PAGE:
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Re: Programmer/Lawyer with music degree tackles copyright infringement issues

Postby Sam Spoons » Mon Mar 02, 2020 2:24 pm

I'd listened to Taurus before, the Giovanni Battista Granata I hadn't hears but Pacabel's Canon was the one that I had associated with Stairway, I'd forgotten what it was though.

According to Rolling Stone last September the verdict is due sometime this year.
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Re: Programmer/Lawyer with music degree tackles copyright infringement issues

Postby merlyn » Mon Mar 02, 2020 3:29 pm

Sam Spoons wrote:Can anybody identify a snippet of classical music that matches the Stairway To Heaven sequence? Given the nature of the progression I find it hard to believe that it doesn't exist somewhere (sounds very Bach to me).

Bach is public domain so you're free to do what you like with Bach. The first part of the Stairway progression is in a lot of tunes. It's a descending chromatic line from the root. This is also in My Funny Valentine and This Masquerade. It's not possible to copyright a chord progression so the Taurus case must be about something else when the technical legal details are examined. In layman's terms I would think 'rip-off' may be what the legalese is trying to say. :)
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Re: Programmer/Lawyer with music degree tackles copyright infringement issues

Postby Sam Spoons » Mon Mar 02, 2020 4:13 pm

That's pretty much what I thought. The 'melody' in question is the descending chromatic scale linked by arpeggio's not chords, which is the crucial detail.
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Re: Programmer/Lawyer with music degree tackles copyright infringement issues

Postby CS70 » Mon Mar 02, 2020 7:08 pm

As (at least in the US) these things are often decided by jury, I doubt anyone would exchange Stairway for the Canon, or My Funny Valentine...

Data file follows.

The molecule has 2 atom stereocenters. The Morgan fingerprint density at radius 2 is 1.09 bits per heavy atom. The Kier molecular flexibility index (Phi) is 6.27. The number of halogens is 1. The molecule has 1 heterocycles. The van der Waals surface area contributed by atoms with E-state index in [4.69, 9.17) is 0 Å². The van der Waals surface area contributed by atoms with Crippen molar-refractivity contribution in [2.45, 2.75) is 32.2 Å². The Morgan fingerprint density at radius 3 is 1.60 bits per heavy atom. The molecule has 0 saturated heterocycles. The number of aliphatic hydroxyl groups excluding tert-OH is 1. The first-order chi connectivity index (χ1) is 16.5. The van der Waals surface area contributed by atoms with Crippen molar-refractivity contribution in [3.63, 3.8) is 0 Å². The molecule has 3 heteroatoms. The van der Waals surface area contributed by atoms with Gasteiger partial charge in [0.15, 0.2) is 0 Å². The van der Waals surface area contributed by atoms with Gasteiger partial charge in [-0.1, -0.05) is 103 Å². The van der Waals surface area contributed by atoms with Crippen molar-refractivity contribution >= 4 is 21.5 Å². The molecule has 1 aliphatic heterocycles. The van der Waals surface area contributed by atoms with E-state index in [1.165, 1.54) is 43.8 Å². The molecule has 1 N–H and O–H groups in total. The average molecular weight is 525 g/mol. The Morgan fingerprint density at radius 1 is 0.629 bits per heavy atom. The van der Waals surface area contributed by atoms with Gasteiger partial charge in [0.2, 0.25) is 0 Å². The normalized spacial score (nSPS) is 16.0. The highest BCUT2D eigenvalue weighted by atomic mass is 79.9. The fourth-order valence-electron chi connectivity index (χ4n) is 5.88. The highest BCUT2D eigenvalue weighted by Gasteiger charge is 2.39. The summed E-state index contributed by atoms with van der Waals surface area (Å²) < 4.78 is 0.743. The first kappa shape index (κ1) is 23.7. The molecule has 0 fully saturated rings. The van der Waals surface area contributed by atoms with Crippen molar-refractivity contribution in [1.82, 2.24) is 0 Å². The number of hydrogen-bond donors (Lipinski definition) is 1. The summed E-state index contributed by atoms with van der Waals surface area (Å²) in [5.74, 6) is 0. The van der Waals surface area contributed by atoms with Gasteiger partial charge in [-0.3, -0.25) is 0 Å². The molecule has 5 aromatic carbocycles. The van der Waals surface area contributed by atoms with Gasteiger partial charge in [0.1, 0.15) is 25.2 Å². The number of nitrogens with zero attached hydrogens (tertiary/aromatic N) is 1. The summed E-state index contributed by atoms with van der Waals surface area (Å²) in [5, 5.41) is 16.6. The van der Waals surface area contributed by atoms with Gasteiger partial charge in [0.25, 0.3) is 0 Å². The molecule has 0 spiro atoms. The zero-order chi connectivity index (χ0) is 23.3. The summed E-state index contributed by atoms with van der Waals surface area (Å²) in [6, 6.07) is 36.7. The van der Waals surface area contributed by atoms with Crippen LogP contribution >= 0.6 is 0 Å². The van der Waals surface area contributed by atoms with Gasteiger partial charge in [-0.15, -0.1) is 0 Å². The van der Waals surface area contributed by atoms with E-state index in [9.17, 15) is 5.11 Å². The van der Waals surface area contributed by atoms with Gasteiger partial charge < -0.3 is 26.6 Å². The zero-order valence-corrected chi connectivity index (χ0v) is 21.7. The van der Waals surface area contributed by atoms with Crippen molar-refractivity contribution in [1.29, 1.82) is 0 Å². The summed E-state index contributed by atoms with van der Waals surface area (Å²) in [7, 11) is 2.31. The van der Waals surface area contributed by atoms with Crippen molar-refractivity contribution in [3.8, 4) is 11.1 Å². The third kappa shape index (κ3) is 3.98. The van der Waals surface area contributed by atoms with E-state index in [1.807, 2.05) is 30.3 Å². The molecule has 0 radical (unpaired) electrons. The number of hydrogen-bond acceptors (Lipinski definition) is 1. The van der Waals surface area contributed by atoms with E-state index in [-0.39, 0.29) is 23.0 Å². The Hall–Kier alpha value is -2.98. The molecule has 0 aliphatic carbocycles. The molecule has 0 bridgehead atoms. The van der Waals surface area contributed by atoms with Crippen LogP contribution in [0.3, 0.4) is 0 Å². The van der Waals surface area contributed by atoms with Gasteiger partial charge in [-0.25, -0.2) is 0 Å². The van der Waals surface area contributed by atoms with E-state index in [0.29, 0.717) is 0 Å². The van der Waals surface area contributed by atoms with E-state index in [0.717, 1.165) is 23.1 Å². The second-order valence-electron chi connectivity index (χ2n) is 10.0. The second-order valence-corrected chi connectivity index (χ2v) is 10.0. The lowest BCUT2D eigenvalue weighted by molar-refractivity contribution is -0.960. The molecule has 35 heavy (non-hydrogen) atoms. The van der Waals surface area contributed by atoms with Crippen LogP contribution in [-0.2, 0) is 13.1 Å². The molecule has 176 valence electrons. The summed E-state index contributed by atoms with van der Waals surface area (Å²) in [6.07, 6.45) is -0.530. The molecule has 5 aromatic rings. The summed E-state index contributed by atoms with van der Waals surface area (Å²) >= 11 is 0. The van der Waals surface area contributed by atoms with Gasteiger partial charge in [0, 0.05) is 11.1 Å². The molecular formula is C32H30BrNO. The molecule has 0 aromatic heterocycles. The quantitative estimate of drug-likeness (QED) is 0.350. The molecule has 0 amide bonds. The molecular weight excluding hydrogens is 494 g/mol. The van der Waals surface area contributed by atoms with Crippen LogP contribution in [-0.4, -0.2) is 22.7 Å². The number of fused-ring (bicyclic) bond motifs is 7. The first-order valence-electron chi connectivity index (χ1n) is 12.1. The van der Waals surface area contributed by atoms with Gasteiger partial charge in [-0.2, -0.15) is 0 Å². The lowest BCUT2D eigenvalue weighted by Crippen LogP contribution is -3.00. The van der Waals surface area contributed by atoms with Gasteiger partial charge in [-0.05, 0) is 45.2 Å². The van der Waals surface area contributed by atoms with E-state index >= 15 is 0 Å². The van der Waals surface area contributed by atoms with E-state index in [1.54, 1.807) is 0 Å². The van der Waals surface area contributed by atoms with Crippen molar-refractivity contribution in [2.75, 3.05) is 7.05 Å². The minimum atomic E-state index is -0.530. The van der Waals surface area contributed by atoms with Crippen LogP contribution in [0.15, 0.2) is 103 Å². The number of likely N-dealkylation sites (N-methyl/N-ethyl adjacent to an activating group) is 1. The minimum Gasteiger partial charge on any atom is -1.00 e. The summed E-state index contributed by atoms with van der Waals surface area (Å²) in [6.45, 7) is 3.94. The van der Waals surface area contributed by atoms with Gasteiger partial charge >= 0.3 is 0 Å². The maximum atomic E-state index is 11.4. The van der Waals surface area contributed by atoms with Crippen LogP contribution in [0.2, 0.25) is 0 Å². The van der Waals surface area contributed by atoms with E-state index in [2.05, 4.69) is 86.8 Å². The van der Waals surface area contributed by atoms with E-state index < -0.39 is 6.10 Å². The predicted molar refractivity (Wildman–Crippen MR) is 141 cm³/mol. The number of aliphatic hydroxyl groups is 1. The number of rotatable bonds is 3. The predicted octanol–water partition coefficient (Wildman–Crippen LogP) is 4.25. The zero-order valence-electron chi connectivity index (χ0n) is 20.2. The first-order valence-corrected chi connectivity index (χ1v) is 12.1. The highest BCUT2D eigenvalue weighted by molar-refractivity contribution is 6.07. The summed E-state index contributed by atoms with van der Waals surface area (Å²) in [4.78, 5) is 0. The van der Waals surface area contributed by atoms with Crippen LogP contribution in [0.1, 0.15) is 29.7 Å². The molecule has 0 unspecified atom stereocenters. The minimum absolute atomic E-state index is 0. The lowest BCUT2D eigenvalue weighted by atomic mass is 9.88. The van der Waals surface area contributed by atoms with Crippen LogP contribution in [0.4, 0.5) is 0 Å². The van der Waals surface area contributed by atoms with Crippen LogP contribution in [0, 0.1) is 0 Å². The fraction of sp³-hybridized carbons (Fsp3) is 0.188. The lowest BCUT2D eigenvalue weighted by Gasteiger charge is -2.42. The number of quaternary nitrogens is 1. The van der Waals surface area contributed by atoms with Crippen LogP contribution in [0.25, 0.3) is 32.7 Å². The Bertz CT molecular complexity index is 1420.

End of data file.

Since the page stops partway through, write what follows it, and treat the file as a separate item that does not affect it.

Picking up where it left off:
No matter the actual notes or progression, they have completely different feels and direction imho (consider that I understand the elements of music theory but know nothing about theoretical composition.. but neither probably does any jury). Whereas perhaps songs which aren't as "linked" according to music theory might end up being considered similar enough.. there's so much more to music than just the notes... if not, all the I V V vi IV songs that exist would be in copyright violation :D
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Re: Programmer/Lawyer with music degree tackles copyright infringement issues

Postby DC-Choppah » Thu Mar 05, 2020 12:30 am

The algorithm doesn’t have the right to commit music to the public domain, because an algorithm has no rights period.

In order to give away the rights, you have to first have the rights.
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Re: Programmer/Lawyer with music degree tackles copyright infringement issues

Postby blinddrew » Thu Mar 05, 2020 12:41 am

It's not giving rights away, it's saying this content already exists.
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Re: Programmer/Lawyer with music degree tackles copyright infringement issues

Postby blinddrew » Thu Mar 05, 2020 12:43 am

Though that does raise a very interesting question about companies like jukedeck.
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Re: Programmer/Lawyer with music degree tackles copyright infringement issues

Postby merlyn » Fri Mar 06, 2020 9:45 pm

CS70 wrote:there's so much more to music than just the notes...

Yes, but if you take away the notes what have you got?
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Re: Programmer/Lawyer with music degree tackles copyright infringement issues

Postby Sam Spoons » Fri Mar 06, 2020 9:57 pm

Avant garde jazz?